Miss Haddon and myself have just returned from holding meetings at Wissendine and Oakham, Rutland, attended by much blessing. In the latter quiet country town no special meetings have been known to thrive, nor has any revival wave disturbed its deadness and orthodoxy. God however honoured our faith and many were saved through the preaching of the simple Gospel of Christ.
"The common people heard gladly," as of yore, crowds of them gathering night after night and many a homely soul was gathered in, lads, young men, women - and a few more educated. Vans, traps came into town long before meeting time, bringing a full freight of passengers to attend what God the Holy Ghost made to be to them the means of grace.
Christians (a few at least) awakened to consecration and undreamed - of privilege in the Gospel, and were much refreshed. The back streets of the town were visited simultaneously with the meetings and in their homes more were brought to Jesus. From many adjacent villages came the able-bodied walkers, some from almost all of them finding Christ and then taking back the fire to their distant homes. To God be all the praise.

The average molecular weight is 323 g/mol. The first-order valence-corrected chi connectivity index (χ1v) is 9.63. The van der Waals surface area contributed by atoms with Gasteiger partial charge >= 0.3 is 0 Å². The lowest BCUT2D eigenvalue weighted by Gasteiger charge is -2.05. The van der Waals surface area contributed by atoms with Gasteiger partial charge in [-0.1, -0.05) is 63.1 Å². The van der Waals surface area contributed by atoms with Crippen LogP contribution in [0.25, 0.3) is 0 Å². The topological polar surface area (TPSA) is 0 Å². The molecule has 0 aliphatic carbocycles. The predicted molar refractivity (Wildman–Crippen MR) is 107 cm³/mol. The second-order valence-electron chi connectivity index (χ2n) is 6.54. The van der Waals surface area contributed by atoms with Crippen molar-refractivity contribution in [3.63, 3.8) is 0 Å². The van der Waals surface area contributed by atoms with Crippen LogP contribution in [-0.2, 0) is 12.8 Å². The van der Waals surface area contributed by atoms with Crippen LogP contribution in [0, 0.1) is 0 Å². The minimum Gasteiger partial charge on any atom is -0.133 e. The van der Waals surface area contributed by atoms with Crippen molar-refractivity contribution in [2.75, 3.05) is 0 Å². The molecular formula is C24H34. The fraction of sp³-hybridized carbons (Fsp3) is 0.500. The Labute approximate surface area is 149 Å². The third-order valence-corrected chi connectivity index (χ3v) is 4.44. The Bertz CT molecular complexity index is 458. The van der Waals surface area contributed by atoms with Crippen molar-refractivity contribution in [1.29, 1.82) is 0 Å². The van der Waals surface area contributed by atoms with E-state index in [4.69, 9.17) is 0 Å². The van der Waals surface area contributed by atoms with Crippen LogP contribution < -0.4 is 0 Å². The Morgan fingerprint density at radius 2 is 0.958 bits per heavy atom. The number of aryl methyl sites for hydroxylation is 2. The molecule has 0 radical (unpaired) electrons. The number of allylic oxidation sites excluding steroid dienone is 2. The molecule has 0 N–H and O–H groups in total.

I might add that we feel ourselves called to special work and that we prefer to visit prepared localities, also to hold consecutive services continuing for a considerable period, finding that a far greater amount of real success is thus obtained. Our work is entirely uncertain, thus we might be invited to labour amongst any section of the Church of Christ. During the summer we hope to visit seaside places, or country localities destitute of Gospel preaching, to tell, in the open air; to those unlikely to frequent the stated sanctuaries, of the love and work of Jesus.
"The Christian," April 5th, 1877.